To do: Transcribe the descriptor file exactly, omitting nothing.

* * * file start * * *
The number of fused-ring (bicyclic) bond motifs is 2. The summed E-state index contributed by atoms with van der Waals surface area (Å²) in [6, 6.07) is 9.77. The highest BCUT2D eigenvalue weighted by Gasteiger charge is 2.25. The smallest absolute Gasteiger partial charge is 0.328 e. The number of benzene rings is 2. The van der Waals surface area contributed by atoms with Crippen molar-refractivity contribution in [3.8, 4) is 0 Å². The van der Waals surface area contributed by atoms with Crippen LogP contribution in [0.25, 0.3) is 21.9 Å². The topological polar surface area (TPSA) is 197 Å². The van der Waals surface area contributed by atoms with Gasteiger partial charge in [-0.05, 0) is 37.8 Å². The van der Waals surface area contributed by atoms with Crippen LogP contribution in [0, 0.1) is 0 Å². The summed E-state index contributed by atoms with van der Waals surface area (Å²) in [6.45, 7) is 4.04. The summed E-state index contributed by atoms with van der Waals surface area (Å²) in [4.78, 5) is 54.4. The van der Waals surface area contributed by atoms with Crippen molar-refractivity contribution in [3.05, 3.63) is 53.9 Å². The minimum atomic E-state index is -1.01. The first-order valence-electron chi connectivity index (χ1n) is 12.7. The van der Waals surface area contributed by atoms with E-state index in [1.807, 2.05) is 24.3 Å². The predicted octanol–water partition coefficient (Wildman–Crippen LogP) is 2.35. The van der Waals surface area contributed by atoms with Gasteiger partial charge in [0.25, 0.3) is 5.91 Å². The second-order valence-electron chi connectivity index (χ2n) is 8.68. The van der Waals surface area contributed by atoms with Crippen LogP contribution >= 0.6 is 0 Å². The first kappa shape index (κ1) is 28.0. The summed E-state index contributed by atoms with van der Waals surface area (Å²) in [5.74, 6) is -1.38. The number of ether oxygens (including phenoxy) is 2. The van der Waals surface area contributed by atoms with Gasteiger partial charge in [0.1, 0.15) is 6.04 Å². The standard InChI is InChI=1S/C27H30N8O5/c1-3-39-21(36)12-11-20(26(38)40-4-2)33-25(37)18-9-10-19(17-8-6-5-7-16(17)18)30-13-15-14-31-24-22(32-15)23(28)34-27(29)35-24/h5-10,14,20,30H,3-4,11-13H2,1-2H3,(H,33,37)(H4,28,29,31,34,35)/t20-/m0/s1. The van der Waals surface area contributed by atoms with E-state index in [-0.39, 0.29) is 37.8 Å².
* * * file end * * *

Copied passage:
The number of fused-ring (bicyclic) bond motifs is 2. The summed E-state index contributed by atoms with van der Waals surface area (Å²) in [6, 6.07) is 9.77. The highest BCUT2D eigenvalue weighted by Gasteiger charge is 2.25. The smallest absolute Gasteiger partial charge is 0.328 e. The number of benzene rings is 2. The van der Waals surface area contributed by atoms with Crippen molar-refractivity contribution in [3.8, 4) is 0 Å². The van der Waals surface area contributed by atoms with Crippen LogP contribution in [0.25, 0.3) is 21.9 Å². The topological polar surface area (TPSA) is 197 Å². The van der Waals surface area contributed by atoms with Gasteiger partial charge in [-0.05, 0) is 37.8 Å². The van der Waals surface area contributed by atoms with Crippen LogP contribution in [0, 0.1) is 0 Å². The summed E-state index contributed by atoms with van der Waals surface area (Å²) in [6.45, 7) is 4.04. The summed E-state index contributed by atoms with van der Waals surface area (Å²) in [4.78, 5) is 54.4. The van der Waals surface area contributed by atoms with Crippen molar-refractivity contribution in [3.05, 3.63) is 53.9 Å². The minimum atomic E-state index is -1.01. The first-order valence-electron chi connectivity index (χ1n) is 12.7. The van der Waals surface area contributed by atoms with E-state index in [1.807, 2.05) is 24.3 Å². The predicted octanol–water partition coefficient (Wildman–Crippen LogP) is 2.35. The van der Waals surface area contributed by atoms with Gasteiger partial charge in [0.25, 0.3) is 5.91 Å². The second-order valence-electron chi connectivity index (χ2n) is 8.68. The van der Waals surface area contributed by atoms with Crippen LogP contribution >= 0.6 is 0 Å². The first kappa shape index (κ1) is 28.0. The summed E-state index contributed by atoms with van der Waals surface area (Å²) in [5.74, 6) is -1.38. The number of ether oxygens (including phenoxy) is 2. The van der Waals surface area contributed by atoms with Gasteiger partial charge in [0.1, 0.15) is 6.04 Å². The standard InChI is InChI=1S/C27H30N8O5/c1-3-39-21(36)12-11-20(26(38)40-4-2)33-25(37)18-9-10-19(17-8-6-5-7-16(17)18)30-13-15-14-31-24-22(32-15)23(28)34-27(29)35-24/h5-10,14,20,30H,3-4,11-13H2,1-2H3,(H,33,37)(H4,28,29,31,34,35)/t20-/m0/s1. The van der Waals surface area contributed by atoms with E-state index in [-0.39, 0.29) is 37.8 Å².